New Tax Law May Increase Developers’ Sewer and Water Costs

Filed in Capitol Hill, Land Development by on April 17, 2018 1 Comment

Even after a significant reduction in their corporate tax rate, some utility companies are interpreting a little-known tax change in a way that is forcing developers to pay substantially more for contributions in aid of construction (CIACs).

Under the old tax law, some CIACs — such as sewage infrastructure or cash payments made to utilities for extending water lines — were not included in the utility’s gross income. This valuable shelter was established for CIACs in legislation enacted in 1996.  The tax reform law enacted last year removed this exception, making these contributions taxable to the utility—if the utility is a privately-owned, for-profit entity.

In some states, affected utilities have begun to notify developers that the utility will pass this new tax liability to the builder. In Pennsylvania, for example, some developers have reported that their utility has begun requiring a 40% CIAC surcharge.  A utility in South Carolina, meanwhile, is seeking a 31.8% CIAC surcharge.

In other states, the utilities are turning to the relevant public utility commission for guidance on how to implement these tax changes. It is likely that the surcharges seen in Pennsylvania and South Carolina will arise in other states. NAHB urges developers who build in an area served by a private, for-profit water utility to closely monitor their state public utility commission.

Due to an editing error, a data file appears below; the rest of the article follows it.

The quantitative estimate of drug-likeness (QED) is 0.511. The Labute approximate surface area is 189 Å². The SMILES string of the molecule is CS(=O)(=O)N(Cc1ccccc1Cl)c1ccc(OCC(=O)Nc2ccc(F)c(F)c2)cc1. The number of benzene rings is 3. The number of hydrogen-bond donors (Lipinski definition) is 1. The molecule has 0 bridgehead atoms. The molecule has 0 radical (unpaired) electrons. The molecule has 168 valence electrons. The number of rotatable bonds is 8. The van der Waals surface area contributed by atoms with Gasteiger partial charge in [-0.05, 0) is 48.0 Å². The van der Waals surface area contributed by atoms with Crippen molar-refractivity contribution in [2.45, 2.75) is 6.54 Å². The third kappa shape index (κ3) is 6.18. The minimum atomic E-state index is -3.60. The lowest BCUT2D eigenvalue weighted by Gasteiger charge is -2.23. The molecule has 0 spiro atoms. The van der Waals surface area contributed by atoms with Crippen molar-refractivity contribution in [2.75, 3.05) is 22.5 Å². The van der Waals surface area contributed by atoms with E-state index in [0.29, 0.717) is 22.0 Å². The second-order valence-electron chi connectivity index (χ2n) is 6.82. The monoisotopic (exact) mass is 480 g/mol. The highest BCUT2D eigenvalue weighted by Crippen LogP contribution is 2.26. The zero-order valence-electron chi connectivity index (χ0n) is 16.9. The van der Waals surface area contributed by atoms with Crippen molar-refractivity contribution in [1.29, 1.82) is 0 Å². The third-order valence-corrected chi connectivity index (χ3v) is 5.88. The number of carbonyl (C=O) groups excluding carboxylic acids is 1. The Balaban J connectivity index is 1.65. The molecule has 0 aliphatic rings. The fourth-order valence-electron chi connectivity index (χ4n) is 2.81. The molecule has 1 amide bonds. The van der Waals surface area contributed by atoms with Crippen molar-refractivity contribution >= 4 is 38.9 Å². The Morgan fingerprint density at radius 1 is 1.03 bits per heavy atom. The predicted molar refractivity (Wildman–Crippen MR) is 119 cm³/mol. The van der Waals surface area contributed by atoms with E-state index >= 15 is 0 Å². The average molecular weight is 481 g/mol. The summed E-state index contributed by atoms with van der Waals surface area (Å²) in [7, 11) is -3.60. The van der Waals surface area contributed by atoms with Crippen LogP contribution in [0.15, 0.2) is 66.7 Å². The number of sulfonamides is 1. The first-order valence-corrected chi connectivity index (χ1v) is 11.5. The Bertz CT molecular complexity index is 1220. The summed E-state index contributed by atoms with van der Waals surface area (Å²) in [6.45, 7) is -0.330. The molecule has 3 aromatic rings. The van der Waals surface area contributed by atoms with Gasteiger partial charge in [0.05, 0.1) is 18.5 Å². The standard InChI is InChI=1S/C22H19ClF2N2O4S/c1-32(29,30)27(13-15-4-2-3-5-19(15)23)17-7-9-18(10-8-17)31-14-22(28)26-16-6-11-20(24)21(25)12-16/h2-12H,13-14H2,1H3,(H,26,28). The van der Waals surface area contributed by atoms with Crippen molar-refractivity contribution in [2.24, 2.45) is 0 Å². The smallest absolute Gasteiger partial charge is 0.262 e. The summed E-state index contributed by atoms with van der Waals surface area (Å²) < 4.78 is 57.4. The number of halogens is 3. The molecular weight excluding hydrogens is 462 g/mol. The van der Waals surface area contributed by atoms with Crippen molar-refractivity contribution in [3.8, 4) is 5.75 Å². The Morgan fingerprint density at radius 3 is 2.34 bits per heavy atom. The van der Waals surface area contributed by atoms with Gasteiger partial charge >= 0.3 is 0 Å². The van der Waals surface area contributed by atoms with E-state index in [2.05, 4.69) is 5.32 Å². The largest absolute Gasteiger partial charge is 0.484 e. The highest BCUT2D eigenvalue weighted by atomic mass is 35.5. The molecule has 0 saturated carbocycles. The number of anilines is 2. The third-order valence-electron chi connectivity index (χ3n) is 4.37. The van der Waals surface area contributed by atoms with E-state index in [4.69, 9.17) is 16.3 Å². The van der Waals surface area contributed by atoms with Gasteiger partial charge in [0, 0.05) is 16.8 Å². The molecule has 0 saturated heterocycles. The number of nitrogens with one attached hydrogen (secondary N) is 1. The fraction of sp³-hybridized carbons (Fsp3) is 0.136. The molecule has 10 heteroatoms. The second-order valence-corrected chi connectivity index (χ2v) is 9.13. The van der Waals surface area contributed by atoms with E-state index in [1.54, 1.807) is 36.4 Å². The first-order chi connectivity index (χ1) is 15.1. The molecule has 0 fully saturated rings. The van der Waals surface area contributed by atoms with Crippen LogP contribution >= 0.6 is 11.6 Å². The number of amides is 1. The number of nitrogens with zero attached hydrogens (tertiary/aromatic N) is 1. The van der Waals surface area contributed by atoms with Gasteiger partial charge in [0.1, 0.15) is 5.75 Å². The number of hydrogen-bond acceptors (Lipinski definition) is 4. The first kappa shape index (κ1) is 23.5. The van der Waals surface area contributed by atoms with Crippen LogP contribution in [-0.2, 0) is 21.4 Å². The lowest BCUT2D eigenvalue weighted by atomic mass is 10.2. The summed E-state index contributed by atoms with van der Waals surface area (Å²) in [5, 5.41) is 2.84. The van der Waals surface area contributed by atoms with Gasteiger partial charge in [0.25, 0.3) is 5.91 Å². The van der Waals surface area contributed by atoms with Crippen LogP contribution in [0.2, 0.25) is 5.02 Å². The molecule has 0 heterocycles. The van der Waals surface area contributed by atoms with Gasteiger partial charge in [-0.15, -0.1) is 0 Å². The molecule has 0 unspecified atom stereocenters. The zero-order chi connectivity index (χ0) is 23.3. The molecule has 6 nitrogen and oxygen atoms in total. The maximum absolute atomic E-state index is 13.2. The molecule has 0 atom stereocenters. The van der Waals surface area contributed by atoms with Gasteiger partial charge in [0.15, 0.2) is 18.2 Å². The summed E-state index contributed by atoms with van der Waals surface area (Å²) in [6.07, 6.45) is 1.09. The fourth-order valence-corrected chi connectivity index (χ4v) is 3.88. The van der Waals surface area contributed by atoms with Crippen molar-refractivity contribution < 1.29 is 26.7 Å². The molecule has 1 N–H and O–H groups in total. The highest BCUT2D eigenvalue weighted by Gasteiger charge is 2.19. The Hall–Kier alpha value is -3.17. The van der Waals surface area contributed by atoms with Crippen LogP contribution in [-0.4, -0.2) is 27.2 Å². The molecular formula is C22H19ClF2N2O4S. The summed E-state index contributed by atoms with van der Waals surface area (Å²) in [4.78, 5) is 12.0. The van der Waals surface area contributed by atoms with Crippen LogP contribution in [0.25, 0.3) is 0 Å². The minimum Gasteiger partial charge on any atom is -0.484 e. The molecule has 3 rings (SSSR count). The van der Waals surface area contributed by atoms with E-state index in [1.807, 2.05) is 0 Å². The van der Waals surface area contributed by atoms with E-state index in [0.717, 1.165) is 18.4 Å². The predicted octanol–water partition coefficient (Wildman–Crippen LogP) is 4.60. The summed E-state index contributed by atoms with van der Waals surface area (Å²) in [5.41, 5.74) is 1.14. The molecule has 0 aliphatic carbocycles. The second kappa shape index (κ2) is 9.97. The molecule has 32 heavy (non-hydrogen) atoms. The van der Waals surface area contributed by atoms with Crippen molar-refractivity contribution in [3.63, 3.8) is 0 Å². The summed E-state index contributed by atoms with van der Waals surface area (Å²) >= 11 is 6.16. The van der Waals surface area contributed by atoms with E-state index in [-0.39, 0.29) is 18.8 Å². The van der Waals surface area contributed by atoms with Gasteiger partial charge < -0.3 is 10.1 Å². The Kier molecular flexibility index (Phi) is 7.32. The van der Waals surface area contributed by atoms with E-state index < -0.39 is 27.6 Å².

The intent of this tax change was not to impose a new fee on development, but rather to put for-profit utilities on parity with any other business. Unfortunately, some utilities are abusing their market power to pass this charge to the developer—despite the fact that the utility received a net tax cut from the new tax law.

NAHB is actively working with affected states and engaged in conversations with Congress to remedy the situation. If left unchecked, this unintended consequence of the new tax law will only put more strain on the housing market and push more and more families further from the dream of homeownership.

For more information, contact J.P. Delmore at 800-368-5242 x8412 or David Logan at x8448.

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  1. So, in the states mentioned in the article, and others that will be impacted as well, the cost of building a house just increased. When the home-buying public is made aware of the taxes and government fees imposed on builders and developers, they would better understand why the cost of housing continues to move beyond the “affordable” point. As was recognized by builders as far back as the 70’s, it is “against the law” and practically impossible to deliver an affordable house.

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